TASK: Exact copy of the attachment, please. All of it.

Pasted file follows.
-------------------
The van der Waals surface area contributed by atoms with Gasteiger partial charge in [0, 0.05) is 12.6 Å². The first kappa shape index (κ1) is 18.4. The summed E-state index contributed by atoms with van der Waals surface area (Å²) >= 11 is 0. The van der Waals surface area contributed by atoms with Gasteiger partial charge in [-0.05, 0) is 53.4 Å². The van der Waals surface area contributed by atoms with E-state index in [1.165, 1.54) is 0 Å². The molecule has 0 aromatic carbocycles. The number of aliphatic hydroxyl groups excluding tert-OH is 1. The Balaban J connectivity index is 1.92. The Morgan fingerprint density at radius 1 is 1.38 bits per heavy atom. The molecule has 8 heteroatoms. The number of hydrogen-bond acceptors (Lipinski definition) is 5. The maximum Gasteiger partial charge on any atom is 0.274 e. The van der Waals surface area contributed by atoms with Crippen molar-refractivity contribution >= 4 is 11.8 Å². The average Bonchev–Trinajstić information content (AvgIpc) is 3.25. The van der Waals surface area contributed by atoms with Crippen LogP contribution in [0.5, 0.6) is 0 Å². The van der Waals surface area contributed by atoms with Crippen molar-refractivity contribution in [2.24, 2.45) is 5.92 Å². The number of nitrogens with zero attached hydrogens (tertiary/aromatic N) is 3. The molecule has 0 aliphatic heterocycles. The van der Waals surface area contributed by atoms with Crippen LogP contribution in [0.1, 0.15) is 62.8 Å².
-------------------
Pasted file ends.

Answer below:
The van der Waals surface area contributed by atoms with Gasteiger partial charge in [0, 0.05) is 12.6 Å². The first kappa shape index (κ1) is 18.4. The summed E-state index contributed by atoms with van der Waals surface area (Å²) >= 11 is 0. The van der Waals surface area contributed by atoms with Gasteiger partial charge in [-0.05, 0) is 53.4 Å². The van der Waals surface area contributed by atoms with E-state index in [1.165, 1.54) is 0 Å². The molecule has 0 aromatic carbocycles. The number of aliphatic hydroxyl groups excluding tert-OH is 1. The Balaban J connectivity index is 1.92. The Morgan fingerprint density at radius 1 is 1.38 bits per heavy atom. The molecule has 8 heteroatoms. The number of hydrogen-bond acceptors (Lipinski definition) is 5. The maximum Gasteiger partial charge on any atom is 0.274 e. The van der Waals surface area contributed by atoms with Crippen molar-refractivity contribution >= 4 is 11.8 Å². The average Bonchev–Trinajstić information content (AvgIpc) is 3.25. The van der Waals surface area contributed by atoms with Crippen LogP contribution in [0.5, 0.6) is 0 Å². The van der Waals surface area contributed by atoms with Crippen molar-refractivity contribution in [2.24, 2.45) is 5.92 Å². The number of nitrogens with zero attached hydrogens (tertiary/aromatic N) is 3. The molecule has 0 aliphatic heterocycles. The van der Waals surface area contributed by atoms with Crippen LogP contribution in [0.1, 0.15) is 62.8 Å².